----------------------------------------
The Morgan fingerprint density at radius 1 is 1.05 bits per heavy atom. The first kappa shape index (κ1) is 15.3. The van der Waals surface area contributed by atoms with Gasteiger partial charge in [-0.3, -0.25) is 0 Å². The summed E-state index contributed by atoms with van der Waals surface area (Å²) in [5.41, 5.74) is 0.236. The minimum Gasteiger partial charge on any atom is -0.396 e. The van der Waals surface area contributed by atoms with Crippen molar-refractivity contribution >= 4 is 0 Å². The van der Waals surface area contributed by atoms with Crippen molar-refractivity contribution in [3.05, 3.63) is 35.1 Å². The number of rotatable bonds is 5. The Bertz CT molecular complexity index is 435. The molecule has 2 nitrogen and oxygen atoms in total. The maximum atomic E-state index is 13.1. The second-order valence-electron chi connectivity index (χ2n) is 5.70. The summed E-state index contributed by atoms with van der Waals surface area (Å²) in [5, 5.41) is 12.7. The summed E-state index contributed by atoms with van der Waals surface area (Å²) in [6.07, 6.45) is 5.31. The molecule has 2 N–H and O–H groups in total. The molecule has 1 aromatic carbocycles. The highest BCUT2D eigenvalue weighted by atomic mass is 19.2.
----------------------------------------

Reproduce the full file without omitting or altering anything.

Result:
The Morgan fingerprint density at radius 1 is 1.05 bits per heavy atom. The first kappa shape index (κ1) is 15.3. The van der Waals surface area contributed by atoms with Gasteiger partial charge in [-0.3, -0.25) is 0 Å². The summed E-state index contributed by atoms with van der Waals surface area (Å²) in [5.41, 5.74) is 0.236. The minimum Gasteiger partial charge on any atom is -0.396 e. The van der Waals surface area contributed by atoms with Crippen molar-refractivity contribution >= 4 is 0 Å². The van der Waals surface area contributed by atoms with Crippen molar-refractivity contribution in [3.05, 3.63) is 35.1 Å². The number of rotatable bonds is 5. The Bertz CT molecular complexity index is 435. The molecule has 2 nitrogen and oxygen atoms in total. The maximum atomic E-state index is 13.1. The second-order valence-electron chi connectivity index (χ2n) is 5.70. The summed E-state index contributed by atoms with van der Waals surface area (Å²) in [5, 5.41) is 12.7. The summed E-state index contributed by atoms with van der Waals surface area (Å²) in [6.07, 6.45) is 5.31. The molecule has 2 N–H and O–H groups in total. The molecule has 1 aromatic carbocycles. The highest BCUT2D eigenvalue weighted by atomic mass is 19.2.